I have just spent the last two weeks in London on a work a placement with the company Studio Flock, run by creative director Jenny Wingfield. (http://www.flock.org.uk) Flock works with designers to produce wallpaper and fabrics for interiors, and I was really inspired by the work as I felt it an ideal example of the work I aspire to produce myself. Keeping on top of my organisation skills, I enquired about the work placement early October and was lucky to receive a quick response accepting me, and it was all arranged to happen in January.
The first half of the day consisted of sample cutting. I needed A4 sized samples, 4 of each design with there being 15 overall in the collection. These samples are needed all the time as they are sent on to customers and more importantly stockists. This was quite time consuming however tis important to have samples readily available as this inevitably saves time in the future. Currently the Flock collection is stocked in John Lewis, Heals and Liberty London.
Whilst I was cutting samples, I was able to chat with Jenny and ask questions about what it was like running the business and how the collection was put together. It has opened my eyes to how much there is involved in producing designs. For example, the printer requires a minimum order of 100m so its important to be certain about the design you are printing as it needs to be sellable or else you will have wasted time and money. This has made me more aware of the selection process in design and how relevant research and trends are, as they signify the up and coming within design.
One task of the day was to put wallpaper samples to scale on the computer to show how it will hang on the wall in order for customers to visualise (see image below).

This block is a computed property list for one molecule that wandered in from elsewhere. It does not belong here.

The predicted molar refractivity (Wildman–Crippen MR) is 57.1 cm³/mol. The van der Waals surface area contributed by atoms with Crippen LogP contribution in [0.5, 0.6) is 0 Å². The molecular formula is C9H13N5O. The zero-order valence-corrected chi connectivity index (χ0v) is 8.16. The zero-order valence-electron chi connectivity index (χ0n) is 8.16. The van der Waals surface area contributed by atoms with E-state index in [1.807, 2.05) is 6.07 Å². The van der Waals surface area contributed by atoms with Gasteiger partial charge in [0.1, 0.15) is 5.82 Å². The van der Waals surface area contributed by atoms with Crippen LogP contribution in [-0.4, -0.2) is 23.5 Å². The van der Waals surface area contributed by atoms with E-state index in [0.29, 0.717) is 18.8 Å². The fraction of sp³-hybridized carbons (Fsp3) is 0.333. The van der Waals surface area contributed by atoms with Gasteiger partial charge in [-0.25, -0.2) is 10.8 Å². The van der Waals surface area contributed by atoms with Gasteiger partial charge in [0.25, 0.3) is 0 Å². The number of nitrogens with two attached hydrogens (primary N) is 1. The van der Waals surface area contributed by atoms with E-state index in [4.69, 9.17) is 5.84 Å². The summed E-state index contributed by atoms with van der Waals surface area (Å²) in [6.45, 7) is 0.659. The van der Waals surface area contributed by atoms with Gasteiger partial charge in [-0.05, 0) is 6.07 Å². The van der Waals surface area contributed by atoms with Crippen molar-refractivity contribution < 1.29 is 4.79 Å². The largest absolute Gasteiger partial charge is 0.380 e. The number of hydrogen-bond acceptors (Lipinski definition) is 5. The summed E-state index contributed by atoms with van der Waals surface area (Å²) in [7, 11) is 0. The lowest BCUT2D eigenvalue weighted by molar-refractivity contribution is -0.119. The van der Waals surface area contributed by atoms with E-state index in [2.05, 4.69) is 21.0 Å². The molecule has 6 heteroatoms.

This guide is key, particularly for this design as it does not align simply so could be tricky when hanging on the wall, therefore having a visual reference helps the customer to know how it will hang. Initially I couldn’t understand how to scale the design down accurately but once I got my head around it I found it quite simple, and thought it is a good thing to know how to produce as it means I can apply this method to my own work in the future whilst knowing its accurate.
I spent the morning creating a mood board looking at colour and pattern from the early-mid 20th century to help with inspiration towards an archive collection. This was fun to do as I was learning and seeing new things at the same time. It was good to do because the outcome was useful in giving an understanding about the era that the archive collection was from.
In the afternoon we went to visit a fine artist looking to collaborate. This was interesting to see another designers studio and how their work could be combined with Flocks style to create a textile design. The tricky element was working out how to take the print and put it into repeat form. It was concluded that this is probably easiest done on either Photoshop or Illustrator, and that it is becoming more and more necessary nowadays to have the relevant skills on these programs.
Overall I had a really great experience at Studio Flock and am so grateful to have been given the opportunity to go there and get an insight into the company. It has also shown me a new way of designing and how I could possibly go about my work once I have graduated. I would love to go back and do more work with Flock in the future.